Last summer I met a young woman named Peggy. I met her in connection with preparing for her wedding. She was ready to begin her last semester of her graduate work for a Master's Degree, which would credential her in one of those fields where you could really get a job. All my college children major in things there are no jobs in. Peggy had the wisdom to have chosen an educational path where there was a job at the end of it. She had only one semester to go and then she had really great opportunities. Her fiancée was about three years younger than she. He was entering his junior year of his undergraduate work and he, too, was one of these rare people who was getting a degree that there was a job in. He was studying electrical and computer engineering. Here were two really smart young people; they came from wonderful families and they were the kind of young folks that it seemed like they had the world by the tail. Oh, there were poor as church mice at the moment but that wasn't going to last very long.
On the third of January they were to be married. On the third of September Peggy was diagnosed with cancer. She had surgery and began chemotherapy. At first, the whole idea of a wedding seemed suddenly unimportant. Peggy didn't even know if she was going to live until January third; though, as things unfolded, it appeared that her prognosis really was quite positive. It was clear from what the doctors had said that she would still be in the midst of her chemotherapy come January third. She has had all those normal visions of a big wedding, a church full of people, beautiful bride, parties, festivities. The wedding happened on January third. Peggy was not the bride she imagined herself to be -- thin and gaunt and pale and bald from the ravages of the chemotherapy. She was neither the bride she imagined nor the wedding the event that she and her fiancée had planned for so long.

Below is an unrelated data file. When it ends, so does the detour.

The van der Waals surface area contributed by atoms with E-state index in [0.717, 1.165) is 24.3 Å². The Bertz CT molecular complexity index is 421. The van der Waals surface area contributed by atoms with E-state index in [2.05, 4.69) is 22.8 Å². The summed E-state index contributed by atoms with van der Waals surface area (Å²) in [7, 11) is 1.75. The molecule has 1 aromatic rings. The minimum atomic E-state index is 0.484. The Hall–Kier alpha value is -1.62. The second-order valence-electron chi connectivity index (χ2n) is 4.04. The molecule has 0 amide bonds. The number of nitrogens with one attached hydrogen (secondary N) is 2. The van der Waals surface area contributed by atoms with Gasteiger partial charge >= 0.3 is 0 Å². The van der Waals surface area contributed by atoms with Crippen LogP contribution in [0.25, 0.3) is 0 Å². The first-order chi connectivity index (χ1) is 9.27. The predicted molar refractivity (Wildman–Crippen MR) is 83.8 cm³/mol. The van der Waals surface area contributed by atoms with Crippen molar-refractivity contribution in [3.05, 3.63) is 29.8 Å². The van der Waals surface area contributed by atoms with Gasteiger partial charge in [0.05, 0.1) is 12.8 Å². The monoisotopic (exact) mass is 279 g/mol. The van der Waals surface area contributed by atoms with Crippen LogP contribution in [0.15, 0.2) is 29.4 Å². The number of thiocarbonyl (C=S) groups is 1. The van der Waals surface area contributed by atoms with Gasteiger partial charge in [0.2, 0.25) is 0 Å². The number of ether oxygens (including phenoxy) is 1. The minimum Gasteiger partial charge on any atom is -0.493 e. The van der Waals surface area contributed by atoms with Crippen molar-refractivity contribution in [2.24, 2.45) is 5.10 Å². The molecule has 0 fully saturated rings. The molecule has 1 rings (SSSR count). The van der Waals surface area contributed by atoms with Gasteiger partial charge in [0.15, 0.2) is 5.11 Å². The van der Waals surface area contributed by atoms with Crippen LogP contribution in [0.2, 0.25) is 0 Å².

You know, none of us know what's around the corner of life. We just don't know. Most of the time it's health and the love of our families and prosperity in our work, secure homes and all of those wonderful things. But life does not guarantee that these will last forever. God's love and mercy for us in Jesus Christ is solid, unmovable, unshakable, and unchangeable -- no matter what.
I hope you listened to the Old Testament lesson we heard a while ago. There isn't time to give you the background of the passage from Isaiah other than to say it was a terrible time. The prophet, Isaiah, said to the people of Israel, "God knows you and loves you. God even knows you by name." God knows your name. What do we do in Baptism? Whether it be a little baby in the pastor's arms or whatever, when you were baptized someone put water on your head and did what -- said your name. I say to you that in the same moment God was uttering your name and has never forgotten it, and will never forget. The most important thing in our lives, the most secure thing in our lives, the most dependable thing in our lives is our Baptism. St. Paul said, "Nothing in life or death can separate us from the love of God in Christ Jesus our Lord." Remember your baptism. Every day, remember your baptism and be thankful. Amen.
Dr. Carl L. Schenck Manchester United Methodist Church